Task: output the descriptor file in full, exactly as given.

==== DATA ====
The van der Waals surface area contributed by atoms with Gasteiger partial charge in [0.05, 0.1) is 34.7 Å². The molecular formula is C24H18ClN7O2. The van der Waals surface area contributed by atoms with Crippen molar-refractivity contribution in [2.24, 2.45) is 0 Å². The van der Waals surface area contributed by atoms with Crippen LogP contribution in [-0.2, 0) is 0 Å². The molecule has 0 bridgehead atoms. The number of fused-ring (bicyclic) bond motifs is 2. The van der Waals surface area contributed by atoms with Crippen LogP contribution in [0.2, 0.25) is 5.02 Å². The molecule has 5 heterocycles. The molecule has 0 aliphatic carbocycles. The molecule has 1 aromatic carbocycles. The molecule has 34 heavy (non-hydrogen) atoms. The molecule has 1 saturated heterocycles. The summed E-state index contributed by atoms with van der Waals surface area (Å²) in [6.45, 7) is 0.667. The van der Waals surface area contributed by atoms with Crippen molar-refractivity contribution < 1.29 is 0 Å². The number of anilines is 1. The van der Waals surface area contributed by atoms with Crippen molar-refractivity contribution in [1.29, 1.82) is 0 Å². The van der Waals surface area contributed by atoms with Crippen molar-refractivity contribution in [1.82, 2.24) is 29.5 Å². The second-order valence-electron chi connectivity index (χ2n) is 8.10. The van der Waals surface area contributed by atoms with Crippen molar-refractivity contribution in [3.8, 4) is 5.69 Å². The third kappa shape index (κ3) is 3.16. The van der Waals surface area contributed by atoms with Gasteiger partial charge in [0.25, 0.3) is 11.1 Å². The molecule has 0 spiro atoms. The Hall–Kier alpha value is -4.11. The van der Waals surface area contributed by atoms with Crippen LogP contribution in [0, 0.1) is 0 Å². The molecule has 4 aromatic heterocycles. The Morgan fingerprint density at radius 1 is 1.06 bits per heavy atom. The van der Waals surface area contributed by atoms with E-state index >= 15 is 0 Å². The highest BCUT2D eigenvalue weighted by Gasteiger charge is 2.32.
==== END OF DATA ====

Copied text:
The van der Waals surface area contributed by atoms with Gasteiger partial charge in [0.05, 0.1) is 34.7 Å². The molecular formula is C24H18ClN7O2. The van der Waals surface area contributed by atoms with Crippen molar-refractivity contribution in [2.24, 2.45) is 0 Å². The van der Waals surface area contributed by atoms with Crippen LogP contribution in [-0.2, 0) is 0 Å². The molecule has 0 bridgehead atoms. The number of fused-ring (bicyclic) bond motifs is 2. The van der Waals surface area contributed by atoms with Crippen LogP contribution in [0.2, 0.25) is 5.02 Å². The molecule has 5 heterocycles. The molecule has 0 aliphatic carbocycles. The molecule has 1 aromatic carbocycles. The molecule has 34 heavy (non-hydrogen) atoms. The molecule has 1 saturated heterocycles. The summed E-state index contributed by atoms with van der Waals surface area (Å²) in [6.45, 7) is 0.667. The van der Waals surface area contributed by atoms with Crippen molar-refractivity contribution < 1.29 is 0 Å². The number of anilines is 1. The van der Waals surface area contributed by atoms with Crippen molar-refractivity contribution in [1.29, 1.82) is 0 Å². The van der Waals surface area contributed by atoms with Crippen molar-refractivity contribution in [1.82, 2.24) is 29.5 Å². The second-order valence-electron chi connectivity index (χ2n) is 8.10. The van der Waals surface area contributed by atoms with Crippen molar-refractivity contribution in [3.8, 4) is 5.69 Å². The third kappa shape index (κ3) is 3.16. The van der Waals surface area contributed by atoms with Gasteiger partial charge in [0.25, 0.3) is 11.1 Å². The molecule has 0 spiro atoms. The Hall–Kier alpha value is -4.11. The van der Waals surface area contributed by atoms with Crippen LogP contribution in [0, 0.1) is 0 Å². The molecule has 4 aromatic heterocycles. The Morgan fingerprint density at radius 1 is 1.06 bits per heavy atom. The van der Waals surface area contributed by atoms with E-state index >= 15 is 0 Å². The highest BCUT2D eigenvalue weighted by Gasteiger charge is 2.32.